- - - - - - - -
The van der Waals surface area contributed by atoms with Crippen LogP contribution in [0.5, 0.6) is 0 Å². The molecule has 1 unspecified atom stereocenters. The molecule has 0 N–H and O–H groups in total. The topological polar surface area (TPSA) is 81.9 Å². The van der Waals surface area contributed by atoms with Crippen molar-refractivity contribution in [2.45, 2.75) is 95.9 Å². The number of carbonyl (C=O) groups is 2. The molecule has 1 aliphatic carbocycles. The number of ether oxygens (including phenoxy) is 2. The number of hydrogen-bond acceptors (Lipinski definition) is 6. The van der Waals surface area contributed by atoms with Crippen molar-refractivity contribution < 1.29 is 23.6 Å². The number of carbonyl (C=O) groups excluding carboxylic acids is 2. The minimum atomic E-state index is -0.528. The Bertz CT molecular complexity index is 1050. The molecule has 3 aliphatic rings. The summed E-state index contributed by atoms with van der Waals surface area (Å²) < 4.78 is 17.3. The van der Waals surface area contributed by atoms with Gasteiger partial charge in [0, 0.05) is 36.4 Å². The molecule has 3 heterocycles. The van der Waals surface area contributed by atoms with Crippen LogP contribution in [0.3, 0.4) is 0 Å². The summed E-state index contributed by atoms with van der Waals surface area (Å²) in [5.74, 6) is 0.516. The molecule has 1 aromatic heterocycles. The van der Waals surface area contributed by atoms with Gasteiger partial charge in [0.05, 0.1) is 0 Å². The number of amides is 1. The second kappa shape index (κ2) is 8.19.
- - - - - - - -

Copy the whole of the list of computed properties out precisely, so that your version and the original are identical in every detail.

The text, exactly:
The van der Waals surface area contributed by atoms with Crippen LogP contribution in [0.5, 0.6) is 0 Å². The molecule has 1 unspecified atom stereocenters. The molecule has 0 N–H and O–H groups in total. The topological polar surface area (TPSA) is 81.9 Å². The van der Waals surface area contributed by atoms with Crippen molar-refractivity contribution in [2.45, 2.75) is 95.9 Å². The number of carbonyl (C=O) groups is 2. The molecule has 1 aliphatic carbocycles. The number of ether oxygens (including phenoxy) is 2. The number of hydrogen-bond acceptors (Lipinski definition) is 6. The van der Waals surface area contributed by atoms with Crippen molar-refractivity contribution < 1.29 is 23.6 Å². The number of carbonyl (C=O) groups excluding carboxylic acids is 2. The minimum atomic E-state index is -0.528. The Bertz CT molecular complexity index is 1050. The molecule has 3 aliphatic rings. The summed E-state index contributed by atoms with van der Waals surface area (Å²) < 4.78 is 17.3. The van der Waals surface area contributed by atoms with Gasteiger partial charge in [0, 0.05) is 36.4 Å². The molecule has 3 heterocycles. The van der Waals surface area contributed by atoms with Crippen LogP contribution in [0.3, 0.4) is 0 Å². The summed E-state index contributed by atoms with van der Waals surface area (Å²) in [5.74, 6) is 0.516. The molecule has 1 aromatic heterocycles. The van der Waals surface area contributed by atoms with Gasteiger partial charge in [0.05, 0.1) is 0 Å². The number of amides is 1. The second kappa shape index (κ2) is 8.19.